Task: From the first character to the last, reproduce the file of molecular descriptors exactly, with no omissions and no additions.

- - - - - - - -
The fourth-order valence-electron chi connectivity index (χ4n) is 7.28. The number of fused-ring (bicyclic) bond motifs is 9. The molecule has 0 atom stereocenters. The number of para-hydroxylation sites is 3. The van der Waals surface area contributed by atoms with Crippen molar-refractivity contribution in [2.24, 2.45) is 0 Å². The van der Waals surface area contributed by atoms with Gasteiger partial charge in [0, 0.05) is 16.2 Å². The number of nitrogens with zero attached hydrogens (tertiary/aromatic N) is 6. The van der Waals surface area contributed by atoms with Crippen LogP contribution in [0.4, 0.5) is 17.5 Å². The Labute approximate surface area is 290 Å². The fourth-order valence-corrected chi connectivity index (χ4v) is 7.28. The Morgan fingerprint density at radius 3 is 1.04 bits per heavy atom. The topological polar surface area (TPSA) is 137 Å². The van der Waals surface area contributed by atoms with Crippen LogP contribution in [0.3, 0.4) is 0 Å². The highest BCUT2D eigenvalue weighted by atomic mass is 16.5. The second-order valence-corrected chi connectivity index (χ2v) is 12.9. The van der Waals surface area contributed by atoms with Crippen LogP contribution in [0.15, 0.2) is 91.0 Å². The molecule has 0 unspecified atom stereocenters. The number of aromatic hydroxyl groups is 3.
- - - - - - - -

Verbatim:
The fourth-order valence-electron chi connectivity index (χ4n) is 7.28. The number of fused-ring (bicyclic) bond motifs is 9. The molecule has 0 atom stereocenters. The number of para-hydroxylation sites is 3. The van der Waals surface area contributed by atoms with Crippen molar-refractivity contribution in [2.24, 2.45) is 0 Å². The van der Waals surface area contributed by atoms with Gasteiger partial charge in [0, 0.05) is 16.2 Å². The number of nitrogens with zero attached hydrogens (tertiary/aromatic N) is 6. The van der Waals surface area contributed by atoms with Crippen LogP contribution in [0.4, 0.5) is 17.5 Å². The Labute approximate surface area is 290 Å². The fourth-order valence-corrected chi connectivity index (χ4v) is 7.28. The Morgan fingerprint density at radius 3 is 1.04 bits per heavy atom. The topological polar surface area (TPSA) is 137 Å². The van der Waals surface area contributed by atoms with Crippen LogP contribution in [0.3, 0.4) is 0 Å². The highest BCUT2D eigenvalue weighted by atomic mass is 16.5. The second-order valence-corrected chi connectivity index (χ2v) is 12.9. The van der Waals surface area contributed by atoms with Crippen LogP contribution in [0.15, 0.2) is 91.0 Å². The molecule has 0 unspecified atom stereocenters. The number of aromatic hydroxyl groups is 3.